There are many reasons why a home can stay stagnant on the market but there are 5 major issues why your home may be suffering from the dreaded days on market list. If you can remedy these top spoilers you put yourself in a great position to not only save more money but also put more money in your pocket.
For many homes that go on the market curb appeal tends to be one of the more neglected areas. If you can do a better job preparing the introduction of the home (the curb appeal and exterior) it could certainly result into a faster sell. Consider this for a moment. If you stop by Urhous’s office to talk about our firm representing you and notice that as you walked inside agents were wearing dingy t-shirts with un-pressed jeans and messy hair would you think we were the type of company that was professional and could give you excellent real estate service?
That’s exactly what it’s like for buyers when they drive up to homes with poor curb appeal. They start telling themselves a story before they even walk through the door. In fact, according to the National Association of Realtors, more than 10% of buyers make the decision not to even go inside when the curb appeal is not presentable.
These are missed opportunities and you want to make sure you capitalize on each of them.
So, here’s what you should do. Start by power washing the exterior. Not just the front!! (Lot’s of people try to take the cheap way out). The entire house. Also, power wash the driveway and the sidewalk (if you have one). The initial presentation needs to look pristine like the house was brand new.
Next, deal with the weeds in the yard and plant some new grass seeds (something that grows fast by the way). Then don’t waste time, pick the day you’re going to do the work and get it done!
Okay, so you got the house power washed and the lawn is getting it’s manicure. Now, do some landscaping. Put down some fresh mulch and get some color in the flower bed. Pick flowers that everyone would like. Don’t over spend and buy something exotic. You may even want to consider buying a few more flower pots for the porch. It adds to the “flow” -plus it’s a nice touch.
Here’s something that your spouse and friends have been trying to tell you for years. Your choice of paint colors are horrible! Okay, yours may or may not be, but there are thousands of sellers out there who can use some advice in this area.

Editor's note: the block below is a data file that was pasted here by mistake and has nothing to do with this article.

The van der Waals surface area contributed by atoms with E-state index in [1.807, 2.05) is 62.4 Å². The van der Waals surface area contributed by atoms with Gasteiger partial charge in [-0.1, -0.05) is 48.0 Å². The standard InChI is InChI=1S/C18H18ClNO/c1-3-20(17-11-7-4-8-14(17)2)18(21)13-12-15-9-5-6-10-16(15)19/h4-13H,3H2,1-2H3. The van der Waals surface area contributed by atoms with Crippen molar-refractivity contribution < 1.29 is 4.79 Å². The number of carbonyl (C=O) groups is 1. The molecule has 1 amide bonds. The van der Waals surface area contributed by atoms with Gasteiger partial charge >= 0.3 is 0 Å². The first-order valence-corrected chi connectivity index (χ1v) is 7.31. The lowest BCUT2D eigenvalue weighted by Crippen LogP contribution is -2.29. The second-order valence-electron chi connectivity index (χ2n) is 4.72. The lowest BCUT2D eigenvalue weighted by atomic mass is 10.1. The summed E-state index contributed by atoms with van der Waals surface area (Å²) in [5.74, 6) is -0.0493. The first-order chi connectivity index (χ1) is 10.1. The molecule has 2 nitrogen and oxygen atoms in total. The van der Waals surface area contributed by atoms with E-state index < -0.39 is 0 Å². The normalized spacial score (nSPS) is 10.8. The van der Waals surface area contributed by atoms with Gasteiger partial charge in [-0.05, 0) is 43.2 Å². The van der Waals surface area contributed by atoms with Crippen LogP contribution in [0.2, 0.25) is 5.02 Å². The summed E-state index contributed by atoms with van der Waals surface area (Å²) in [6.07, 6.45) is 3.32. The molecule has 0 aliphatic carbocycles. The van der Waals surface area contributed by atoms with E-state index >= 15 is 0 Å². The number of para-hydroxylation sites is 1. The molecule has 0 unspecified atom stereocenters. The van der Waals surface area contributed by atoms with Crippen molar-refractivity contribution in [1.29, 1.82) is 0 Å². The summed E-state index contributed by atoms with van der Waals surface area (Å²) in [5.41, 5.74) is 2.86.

Most people choose colors that are personal to them. And that’s fine, for when you’re not moving, but when you decide to put your house on the market your home becomes a product for sale, and it needs to appeal to the general market.
So, there’s a couple of things you need to do to ensure you don’t shock the world or try to start a new trend with paint colors.
Let’s start by talking about the old saying “use neutral colors.” I’m sure you’ve heard that one before right? They say to use colors that are neutral like egg shell or beige. These are sometimes the worst colors to use and here’s why.
They’re boring, they don’t make the other placement items in your home “pop” and they don’t give an emotional response to the buyer. Part of the buying process is an emotional one. You always want to appeal to the emotions of the buyer.
Therefore, you should focus on the colors that are “in.” You know, the one’s you see in model homes. So, what would those colors be? Glad you asked.
Colors that are part of the light gray and blue family tend to elicit positive emotions that are inviting and comforting. They also tend to work well with a wide variety of other colors and furniture pieces.
Oh yeah! Let’s not forget the trim, the doors through out the house, and the stairs (if that’s an area where you don’t have carpet). Those can all use a fresh coat of paint as well. Little scuffs tend to hide in these areas. Furthermore, the deck is another item you should add to the list that may need a fresh coat of paint or be re-stained.